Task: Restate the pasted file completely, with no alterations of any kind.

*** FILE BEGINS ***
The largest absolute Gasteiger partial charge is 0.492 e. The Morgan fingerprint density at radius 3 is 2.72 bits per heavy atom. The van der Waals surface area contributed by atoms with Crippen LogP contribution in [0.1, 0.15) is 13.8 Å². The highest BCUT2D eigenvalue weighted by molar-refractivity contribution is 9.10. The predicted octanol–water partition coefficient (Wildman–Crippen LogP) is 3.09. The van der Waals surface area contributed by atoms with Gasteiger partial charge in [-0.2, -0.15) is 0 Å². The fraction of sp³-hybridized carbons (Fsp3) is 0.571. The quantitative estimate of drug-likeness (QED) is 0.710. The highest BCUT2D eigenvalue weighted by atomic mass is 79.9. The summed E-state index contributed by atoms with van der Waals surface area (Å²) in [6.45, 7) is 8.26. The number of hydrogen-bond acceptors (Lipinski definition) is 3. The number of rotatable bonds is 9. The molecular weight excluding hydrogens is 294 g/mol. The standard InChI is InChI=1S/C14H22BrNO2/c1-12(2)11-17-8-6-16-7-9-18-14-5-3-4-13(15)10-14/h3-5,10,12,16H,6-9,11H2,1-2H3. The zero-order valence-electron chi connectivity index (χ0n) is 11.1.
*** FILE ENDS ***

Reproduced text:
The largest absolute Gasteiger partial charge is 0.492 e. The Morgan fingerprint density at radius 3 is 2.72 bits per heavy atom. The van der Waals surface area contributed by atoms with Crippen LogP contribution in [0.1, 0.15) is 13.8 Å². The highest BCUT2D eigenvalue weighted by molar-refractivity contribution is 9.10. The predicted octanol–water partition coefficient (Wildman–Crippen LogP) is 3.09. The van der Waals surface area contributed by atoms with Gasteiger partial charge in [-0.2, -0.15) is 0 Å². The fraction of sp³-hybridized carbons (Fsp3) is 0.571. The quantitative estimate of drug-likeness (QED) is 0.710. The highest BCUT2D eigenvalue weighted by atomic mass is 79.9. The summed E-state index contributed by atoms with van der Waals surface area (Å²) in [6.45, 7) is 8.26. The number of hydrogen-bond acceptors (Lipinski definition) is 3. The number of rotatable bonds is 9. The molecular weight excluding hydrogens is 294 g/mol. The standard InChI is InChI=1S/C14H22BrNO2/c1-12(2)11-17-8-6-16-7-9-18-14-5-3-4-13(15)10-14/h3-5,10,12,16H,6-9,11H2,1-2H3. The zero-order valence-electron chi connectivity index (χ0n) is 11.1.